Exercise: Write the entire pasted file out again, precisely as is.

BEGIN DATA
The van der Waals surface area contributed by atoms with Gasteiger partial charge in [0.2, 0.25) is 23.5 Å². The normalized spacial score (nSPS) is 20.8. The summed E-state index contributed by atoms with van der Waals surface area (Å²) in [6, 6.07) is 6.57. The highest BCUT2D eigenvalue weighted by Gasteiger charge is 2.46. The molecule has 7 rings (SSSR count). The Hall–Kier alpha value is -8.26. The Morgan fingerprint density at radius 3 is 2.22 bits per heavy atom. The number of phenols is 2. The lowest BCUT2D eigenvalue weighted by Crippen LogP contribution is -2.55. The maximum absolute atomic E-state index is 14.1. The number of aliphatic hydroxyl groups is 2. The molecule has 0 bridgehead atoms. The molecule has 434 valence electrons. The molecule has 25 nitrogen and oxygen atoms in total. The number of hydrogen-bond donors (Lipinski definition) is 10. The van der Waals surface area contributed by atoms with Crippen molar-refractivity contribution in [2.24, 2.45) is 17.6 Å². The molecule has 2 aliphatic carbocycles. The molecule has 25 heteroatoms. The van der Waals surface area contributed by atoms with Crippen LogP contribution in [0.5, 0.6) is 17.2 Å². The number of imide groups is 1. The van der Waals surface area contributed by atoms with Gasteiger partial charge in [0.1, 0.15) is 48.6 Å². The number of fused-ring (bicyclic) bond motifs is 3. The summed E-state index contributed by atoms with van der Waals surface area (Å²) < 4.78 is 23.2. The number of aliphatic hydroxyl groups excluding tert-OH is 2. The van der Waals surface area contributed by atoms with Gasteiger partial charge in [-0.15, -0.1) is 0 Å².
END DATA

The van der Waals surface area contributed by atoms with Gasteiger partial charge in [0.2, 0.25) is 23.5 Å². The normalized spacial score (nSPS) is 20.8. The summed E-state index contributed by atoms with van der Waals surface area (Å²) in [6, 6.07) is 6.57. The highest BCUT2D eigenvalue weighted by Gasteiger charge is 2.46. The molecule has 7 rings (SSSR count). The Hall–Kier alpha value is -8.26. The Morgan fingerprint density at radius 3 is 2.22 bits per heavy atom. The number of phenols is 2. The lowest BCUT2D eigenvalue weighted by Crippen LogP contribution is -2.55. The maximum absolute atomic E-state index is 14.1. The number of aliphatic hydroxyl groups is 2. The molecule has 0 bridgehead atoms. The molecule has 434 valence electrons. The molecule has 25 nitrogen and oxygen atoms in total. The number of hydrogen-bond donors (Lipinski definition) is 10. The van der Waals surface area contributed by atoms with Crippen molar-refractivity contribution in [2.24, 2.45) is 17.6 Å². The molecule has 2 aliphatic carbocycles. The molecule has 25 heteroatoms. The van der Waals surface area contributed by atoms with Crippen LogP contribution in [0.5, 0.6) is 17.2 Å². The number of imide groups is 1. The van der Waals surface area contributed by atoms with Gasteiger partial charge in [0.1, 0.15) is 48.6 Å². The number of fused-ring (bicyclic) bond motifs is 3. The summed E-state index contributed by atoms with van der Waals surface area (Å²) < 4.78 is 23.2. The number of aliphatic hydroxyl groups excluding tert-OH is 2. The van der Waals surface area contributed by atoms with Gasteiger partial charge in [-0.15, -0.1) is 0 Å².